Simplify the deployment of on-premises Kubernetes clusters

November 7, 2019 devadvin

Regulatory or performance requirements often dictate that a significant number of applications must be deployed within an on-premises data center. If you want to manage containerized apps with Kubernetes, you must also install Kubernetes within your data center and behind the firewall too. This can be a challenge if you don’t currently have the skills to deploy on-premises Kubernetes clusters. This post offers potential solutions.

Introduction to Kubernetes and the problems it solves

Kubernetes is a powerful and flexible open-source container orchestration platform. It was developed in response to a problem created by the growing use of Docker containers to package applications, where the number of deployed containers grew beyond what could be reasonably managed with the tools available at the time. Kubernetes also helped standardize approaches to providing fault tolerance and recovery for containerized applications. This eliminated the need for every team to develop their own best practices in that area. Many software vendors now deliver their products as sets of Docker images that can be easily deployed on Kubernetes.

Deploying software and solutions on Kubernetes has another significant advantage: it can be deployed wherever you have a Kubernetes cluster at your disposal. Most public cloud vendors offer a managed Kubernetes service, such as IBM Cloud Kubernetes Service, Azure Kubernetes Service, and Google Kubernetes Engine. You can also deploy Kubernetes on premises within the controlled environment of your own data center.

Kubernetes requires a solid IaaS platform

Kubernetes is focused on the deployment and management of containerized workloads, not on the networking, storage, and compute infrastructure resources it requires. If those resources are provided in a virtualized manner, they are often referred to as the underlying infrastructure-as-a-service (IaaS). You cannot run a reliable and resilient Kubernetes platform if the underlying IaaS platform does not meet certain qualities of service. When you use a managed Kubernetes service from a public cloud provider, you rely on that cloud provider to ensure that the IaaS platform does what it’s supposed to do. However, when you deploy Kubernetes on premises within your own data center, you are responsible for the IaaS platform hosting it.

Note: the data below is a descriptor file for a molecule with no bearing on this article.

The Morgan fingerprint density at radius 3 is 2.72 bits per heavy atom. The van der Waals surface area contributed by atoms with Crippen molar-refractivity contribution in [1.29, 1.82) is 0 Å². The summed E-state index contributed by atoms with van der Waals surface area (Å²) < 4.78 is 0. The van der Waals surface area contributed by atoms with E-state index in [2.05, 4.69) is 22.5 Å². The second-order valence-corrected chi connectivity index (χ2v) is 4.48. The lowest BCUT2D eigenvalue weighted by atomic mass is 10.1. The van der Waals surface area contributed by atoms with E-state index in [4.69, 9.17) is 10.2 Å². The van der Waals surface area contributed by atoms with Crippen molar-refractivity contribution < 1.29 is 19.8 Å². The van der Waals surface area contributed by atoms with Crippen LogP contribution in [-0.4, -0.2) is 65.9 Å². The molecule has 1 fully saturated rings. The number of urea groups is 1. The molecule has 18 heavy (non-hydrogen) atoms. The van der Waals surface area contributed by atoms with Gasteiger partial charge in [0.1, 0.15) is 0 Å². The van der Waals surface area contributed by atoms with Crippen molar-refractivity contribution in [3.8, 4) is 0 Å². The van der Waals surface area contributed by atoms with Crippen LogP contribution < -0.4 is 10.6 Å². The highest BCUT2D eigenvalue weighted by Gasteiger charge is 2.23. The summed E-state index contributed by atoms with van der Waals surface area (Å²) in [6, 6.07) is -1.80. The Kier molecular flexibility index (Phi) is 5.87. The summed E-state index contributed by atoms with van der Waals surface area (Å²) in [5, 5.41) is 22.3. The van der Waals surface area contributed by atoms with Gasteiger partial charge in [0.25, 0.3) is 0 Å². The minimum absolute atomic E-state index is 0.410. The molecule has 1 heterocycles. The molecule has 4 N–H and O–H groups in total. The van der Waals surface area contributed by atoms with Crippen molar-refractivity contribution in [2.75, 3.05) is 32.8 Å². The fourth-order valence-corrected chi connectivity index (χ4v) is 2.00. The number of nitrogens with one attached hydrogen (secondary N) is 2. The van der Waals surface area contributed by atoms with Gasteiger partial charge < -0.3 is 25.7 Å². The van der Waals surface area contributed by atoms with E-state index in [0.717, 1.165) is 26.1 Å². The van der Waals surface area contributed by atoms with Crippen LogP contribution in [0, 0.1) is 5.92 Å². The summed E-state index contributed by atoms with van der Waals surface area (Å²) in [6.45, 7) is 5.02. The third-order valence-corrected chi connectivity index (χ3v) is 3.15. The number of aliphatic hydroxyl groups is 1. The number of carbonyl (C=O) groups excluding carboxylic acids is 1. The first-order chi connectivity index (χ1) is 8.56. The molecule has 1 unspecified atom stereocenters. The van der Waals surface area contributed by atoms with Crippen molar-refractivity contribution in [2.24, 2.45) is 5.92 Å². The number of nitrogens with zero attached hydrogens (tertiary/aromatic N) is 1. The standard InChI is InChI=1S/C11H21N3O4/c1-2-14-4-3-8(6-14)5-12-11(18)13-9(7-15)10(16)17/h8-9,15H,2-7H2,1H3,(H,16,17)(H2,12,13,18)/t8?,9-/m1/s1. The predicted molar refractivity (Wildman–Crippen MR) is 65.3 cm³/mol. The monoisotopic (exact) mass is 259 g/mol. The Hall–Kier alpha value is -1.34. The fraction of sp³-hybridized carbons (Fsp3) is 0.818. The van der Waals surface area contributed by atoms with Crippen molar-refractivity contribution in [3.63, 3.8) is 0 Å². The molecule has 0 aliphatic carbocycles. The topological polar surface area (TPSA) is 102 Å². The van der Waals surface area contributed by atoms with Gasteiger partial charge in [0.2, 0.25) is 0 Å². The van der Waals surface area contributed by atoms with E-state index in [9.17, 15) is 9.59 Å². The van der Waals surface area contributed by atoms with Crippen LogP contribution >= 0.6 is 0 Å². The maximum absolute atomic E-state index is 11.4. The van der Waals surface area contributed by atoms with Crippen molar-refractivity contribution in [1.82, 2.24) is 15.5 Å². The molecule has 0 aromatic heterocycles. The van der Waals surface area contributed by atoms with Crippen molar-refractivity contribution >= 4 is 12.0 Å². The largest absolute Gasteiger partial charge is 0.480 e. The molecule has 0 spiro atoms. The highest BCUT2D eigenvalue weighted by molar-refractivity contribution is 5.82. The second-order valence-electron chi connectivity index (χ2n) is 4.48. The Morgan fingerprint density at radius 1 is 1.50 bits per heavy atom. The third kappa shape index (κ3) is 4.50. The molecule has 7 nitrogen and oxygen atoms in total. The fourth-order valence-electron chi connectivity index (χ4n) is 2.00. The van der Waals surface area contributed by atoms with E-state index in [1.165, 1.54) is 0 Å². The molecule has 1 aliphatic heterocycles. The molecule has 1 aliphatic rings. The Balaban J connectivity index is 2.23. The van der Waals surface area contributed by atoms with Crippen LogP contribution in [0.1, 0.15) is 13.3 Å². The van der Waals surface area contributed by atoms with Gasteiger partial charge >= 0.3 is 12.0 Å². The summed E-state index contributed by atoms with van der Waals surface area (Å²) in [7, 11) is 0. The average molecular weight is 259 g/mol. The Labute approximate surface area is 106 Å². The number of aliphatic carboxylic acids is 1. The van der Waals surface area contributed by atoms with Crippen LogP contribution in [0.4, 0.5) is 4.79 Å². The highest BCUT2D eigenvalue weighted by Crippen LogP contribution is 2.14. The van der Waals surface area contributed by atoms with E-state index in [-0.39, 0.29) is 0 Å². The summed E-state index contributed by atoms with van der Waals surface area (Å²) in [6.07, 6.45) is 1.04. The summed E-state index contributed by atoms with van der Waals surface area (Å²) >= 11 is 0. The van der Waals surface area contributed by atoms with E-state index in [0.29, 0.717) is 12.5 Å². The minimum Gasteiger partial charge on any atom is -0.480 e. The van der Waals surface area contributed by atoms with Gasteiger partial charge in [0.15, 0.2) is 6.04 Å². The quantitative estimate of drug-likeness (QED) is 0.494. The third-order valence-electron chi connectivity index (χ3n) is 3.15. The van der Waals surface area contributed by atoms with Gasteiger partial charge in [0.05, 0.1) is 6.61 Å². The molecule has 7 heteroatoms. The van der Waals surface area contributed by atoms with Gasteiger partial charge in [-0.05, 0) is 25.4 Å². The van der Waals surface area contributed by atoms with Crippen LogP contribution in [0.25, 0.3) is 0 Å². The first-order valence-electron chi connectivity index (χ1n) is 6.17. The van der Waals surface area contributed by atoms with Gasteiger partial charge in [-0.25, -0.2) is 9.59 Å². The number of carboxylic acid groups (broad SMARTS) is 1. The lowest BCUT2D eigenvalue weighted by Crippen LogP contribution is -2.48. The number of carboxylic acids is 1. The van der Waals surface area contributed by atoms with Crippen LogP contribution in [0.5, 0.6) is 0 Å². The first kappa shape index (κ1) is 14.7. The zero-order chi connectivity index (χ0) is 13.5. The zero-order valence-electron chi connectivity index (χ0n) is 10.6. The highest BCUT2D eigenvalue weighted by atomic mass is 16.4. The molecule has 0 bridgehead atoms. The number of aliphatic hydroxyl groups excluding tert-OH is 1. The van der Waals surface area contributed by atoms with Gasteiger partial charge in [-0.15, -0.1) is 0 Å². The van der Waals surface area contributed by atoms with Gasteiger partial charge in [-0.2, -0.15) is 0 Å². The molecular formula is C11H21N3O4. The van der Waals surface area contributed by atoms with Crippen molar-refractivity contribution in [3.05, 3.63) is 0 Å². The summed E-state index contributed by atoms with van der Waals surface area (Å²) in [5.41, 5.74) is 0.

The responsibility of deploying and operating that infrastructure requires effort that should not be underestimated. You may already have a solid solution in place that could be used. If not, you should carefully consider the technical challenges and lead times for building a new IaaS platform.

It starts with using reliable hardware that is configured to avoid any single points of failure. In turn, you need a way to easily manage and operate the hardware, so that if any problems do occur, you can quickly identify them. Equally, you should closely monitor the lifecycle of your various hardware components. Storage, network, and processor components each have firmware that need to be upgraded on a regular basis. Also, you should ensure the compatibility of each particular mix of hardware and firmware. Using standardized hardware components from a single vendor can help make this possible. Teams that act as their own hardware integrator can quickly become overwhelmed by the many choices and interdependencies that need to be considered when building a hardware stack.

Integrated systems that include both hardware and software that are developed and tested as a single unit eliminate the need for you to design and test such systems yourself. Some of these systems are classified as converged infrastructure, which means that the networking, servers, storage, and virtualization tools are packaged on a prequalified turnkey device that includes a management software toolkit. Others are examples of a more recent trend call hyper-converged infrastructure (HCI), in which the IT infrastructure virtualizes all the elements of conventional “hardware-defined” systems and includes, at a minimum, virtualized computing, a virtualized storage area network (SAN), and virtualized networking.